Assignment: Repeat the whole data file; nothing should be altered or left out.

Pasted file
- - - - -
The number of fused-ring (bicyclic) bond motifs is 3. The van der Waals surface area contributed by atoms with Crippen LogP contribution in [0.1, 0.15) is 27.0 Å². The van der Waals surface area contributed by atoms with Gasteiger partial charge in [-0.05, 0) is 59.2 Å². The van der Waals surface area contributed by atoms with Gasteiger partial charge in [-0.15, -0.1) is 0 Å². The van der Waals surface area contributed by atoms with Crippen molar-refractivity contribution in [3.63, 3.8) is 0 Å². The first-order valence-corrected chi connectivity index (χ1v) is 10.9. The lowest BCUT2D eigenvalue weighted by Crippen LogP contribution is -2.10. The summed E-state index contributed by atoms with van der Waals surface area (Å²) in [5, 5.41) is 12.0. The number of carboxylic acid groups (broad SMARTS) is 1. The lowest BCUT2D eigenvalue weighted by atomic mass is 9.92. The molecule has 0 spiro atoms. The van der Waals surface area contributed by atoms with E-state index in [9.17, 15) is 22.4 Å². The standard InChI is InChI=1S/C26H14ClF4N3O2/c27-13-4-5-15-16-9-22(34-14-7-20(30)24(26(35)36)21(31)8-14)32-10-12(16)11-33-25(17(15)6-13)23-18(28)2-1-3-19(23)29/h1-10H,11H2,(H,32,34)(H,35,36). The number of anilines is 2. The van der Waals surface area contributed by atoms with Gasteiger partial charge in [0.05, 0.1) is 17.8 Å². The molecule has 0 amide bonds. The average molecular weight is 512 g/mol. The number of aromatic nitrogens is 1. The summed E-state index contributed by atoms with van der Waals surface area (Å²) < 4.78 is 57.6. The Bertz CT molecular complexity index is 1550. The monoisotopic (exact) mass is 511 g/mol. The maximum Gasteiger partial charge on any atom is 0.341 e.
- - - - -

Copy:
The number of fused-ring (bicyclic) bond motifs is 3. The van der Waals surface area contributed by atoms with Crippen LogP contribution in [0.1, 0.15) is 27.0 Å². The van der Waals surface area contributed by atoms with Gasteiger partial charge in [-0.05, 0) is 59.2 Å². The van der Waals surface area contributed by atoms with Gasteiger partial charge in [-0.15, -0.1) is 0 Å². The van der Waals surface area contributed by atoms with Crippen molar-refractivity contribution in [3.63, 3.8) is 0 Å². The first-order valence-corrected chi connectivity index (χ1v) is 10.9. The lowest BCUT2D eigenvalue weighted by Crippen LogP contribution is -2.10. The summed E-state index contributed by atoms with van der Waals surface area (Å²) in [5, 5.41) is 12.0. The number of carboxylic acid groups (broad SMARTS) is 1. The lowest BCUT2D eigenvalue weighted by atomic mass is 9.92. The molecule has 0 spiro atoms. The van der Waals surface area contributed by atoms with E-state index in [9.17, 15) is 22.4 Å². The standard InChI is InChI=1S/C26H14ClF4N3O2/c27-13-4-5-15-16-9-22(34-14-7-20(30)24(26(35)36)21(31)8-14)32-10-12(16)11-33-25(17(15)6-13)23-18(28)2-1-3-19(23)29/h1-10H,11H2,(H,32,34)(H,35,36). The number of anilines is 2. The van der Waals surface area contributed by atoms with Gasteiger partial charge in [0.05, 0.1) is 17.8 Å². The molecule has 0 amide bonds. The average molecular weight is 512 g/mol. The number of aromatic nitrogens is 1. The summed E-state index contributed by atoms with van der Waals surface area (Å²) < 4.78 is 57.6. The Bertz CT molecular complexity index is 1550. The monoisotopic (exact) mass is 511 g/mol. The maximum Gasteiger partial charge on any atom is 0.341 e.